Jay County High School teacher Zach Keller works on a math problem using his document camera and ViewSonic screen during calculus class Monday. He also uses the technology to record the lessons for students to review as needed. (The Commercial Review/Ray Cooney)
Jay County High School teacher Zach Keller works on a math problem using his document camera and ViewSonic screen during calculus class Monday. He also uses the technology to record the lessons for students to review as needed. (The Commercial Review/Ray Cooney)

E-learning came to Jay Schools for the first time in 2019, an effort to save days of classes lost to inclement weather.

In March it became a necessity because of coronavirus pandemic shutdowns.

Now, it’s a way of life.

Jay School Corporation was one of 30 districts in Indiana to get a financial boost to implement the new reality, receiving $161,775.61 in grant funds from the Center of Excellence in Leadership of Learning (CELL) through the Governor's Emergency Education Relief Fund.

A total of $4.8 million was awarded to rural districts.

“These grants will allow us to meet the unique needs of rural school districts and ensure that students and teachers have access to the technology they require to succeed,” said former CELL executive director Janet Boyle in a press release. “We are grateful to the governor’s office for this valuable opportunity to address the immediate concerns of the pandemic and to prepare educators in these school districts for the technological demands of the future.”

The grant funding is being used locally to purchase equipment for real-time remote education, as Jay Schools has more than 400 virtual students this year. That includes ViewSonic touch screens, Bluetooth headsets and other hardware and software needed to make the process work as smoothly as possible.

It costs about $475 per classroom, Clark said, though some rooms were already equipped with Clevertouch screens.

The grant dollars are also being used for wifi hotspots for students who do not have reliable internet connections at home.

The new real-time learning equipment is already in use at Jay County Junior-Senior High School. It is at various stages of being implemented at the elementary school buildings.

“That money has been extremely helpful to get connected as soon as possible,” said Katie Clark, director of e-learning for Jay Schools. “It’s really helpful to the kids that are at home. … This is something that obviously has changed the whole world of education — not just us, we’re not unique in that. But I think that we are unique in the way that our teachers have responded.”

JCHS English language arts teacher Whitney Freeman said it was a bit of a transition at the start of the year, but that implementation has gone fairly well.

She typically uses Google Meet to incorporate virtual students into the classroom — the Bluetooth headset ensures good sound quality rather than depending on a laptop microphone — and records the lessons so students can refer back to them later, if needed. She also makes sure to have some one-on-one time to check in with her virtual students and the beginning and/or end of each class period.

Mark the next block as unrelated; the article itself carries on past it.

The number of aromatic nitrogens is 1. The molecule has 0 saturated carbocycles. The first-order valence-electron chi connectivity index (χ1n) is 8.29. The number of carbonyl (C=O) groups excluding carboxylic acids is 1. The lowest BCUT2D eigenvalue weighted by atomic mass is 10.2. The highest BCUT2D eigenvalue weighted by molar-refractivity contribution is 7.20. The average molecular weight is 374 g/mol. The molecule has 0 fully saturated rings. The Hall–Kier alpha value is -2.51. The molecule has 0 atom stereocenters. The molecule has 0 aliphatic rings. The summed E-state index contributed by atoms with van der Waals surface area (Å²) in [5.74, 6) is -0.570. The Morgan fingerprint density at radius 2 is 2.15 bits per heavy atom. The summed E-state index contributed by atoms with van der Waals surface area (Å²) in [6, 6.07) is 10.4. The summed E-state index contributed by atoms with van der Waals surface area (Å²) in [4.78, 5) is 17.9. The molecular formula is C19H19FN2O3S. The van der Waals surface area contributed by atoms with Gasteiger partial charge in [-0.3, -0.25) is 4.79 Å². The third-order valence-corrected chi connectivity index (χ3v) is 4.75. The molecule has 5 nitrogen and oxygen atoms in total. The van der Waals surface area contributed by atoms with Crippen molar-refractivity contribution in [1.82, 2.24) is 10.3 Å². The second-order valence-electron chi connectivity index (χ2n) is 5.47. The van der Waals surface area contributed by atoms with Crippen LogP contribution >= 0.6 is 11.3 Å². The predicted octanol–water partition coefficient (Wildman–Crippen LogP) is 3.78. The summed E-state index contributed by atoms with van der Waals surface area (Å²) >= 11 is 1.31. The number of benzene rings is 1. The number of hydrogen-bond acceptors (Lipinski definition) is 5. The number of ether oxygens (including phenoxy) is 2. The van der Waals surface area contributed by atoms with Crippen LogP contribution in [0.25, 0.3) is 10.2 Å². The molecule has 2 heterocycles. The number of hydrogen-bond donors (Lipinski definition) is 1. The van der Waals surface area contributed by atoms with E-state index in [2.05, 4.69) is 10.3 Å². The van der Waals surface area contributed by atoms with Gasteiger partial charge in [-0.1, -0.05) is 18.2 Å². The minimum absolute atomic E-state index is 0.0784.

“It was a little daunting to think about doing two environments at once, especially going from 75 minutes to a 50-minute period,” she said, referencing the school’s shift form block scheduling to a seven-period day. “Now the kids are getting used to it and I am getting used to it. … It’s getting easier.”

She added that having lessons available in live and recorded forms has helped students keep up when they have had to quarantine either because of COVID-19.

Zach Keller, who makes frequent use of the touch screen and/or document camera during his JCHS math classes, agreed that there was a transition period. While he had already been recording lessons in previous years, the Bluetooth headset helps make the process smoother, he added.

He’s noticed the need for more intentional communication with virtual students because he doesn’t get the instant visual feedback from them that he might get in the classroom. He counts on virtual students to ask questions via his headset or by email after class.

“The live thing is interesting, because you have your (in-person) class that you’re teaching to but then you have (virtual students),” said Keller. “So things get lost in translation sometimes. I’ve noticed that I have to be more intentional about the real-time learners. I have to ask more specific questions, make sure they understand it. There’s a lot more communication outside of class time.”

In addition to the funding to help with student learning, the grant also includes an educational component for teachers.

CELL (at the University of Indianapolis) is partnering with Central Indiana Educational Service Center (CIESC) during the next two years for “educational capacity.” Essentially, Jay County is part of a group of schools that will share professional development resources and work together to become more effective virtual educators.

The group also includes Delaware Community Schools, Franklin County, Logansport, Mount Vernon, Randolph Central and Union County school corporations, among others.

One of the keys for Jay Schools as it considered equipment and professional development was keeping an eye on the long-term, Clark said.

“We’re being very mindful of what’s best for students and not what is the new, flashy technology that’s available,” she added. “We’ve been very mindful about, when we buy new technology, what does it do now, what will it do in the future and is the cost worth the benefit?”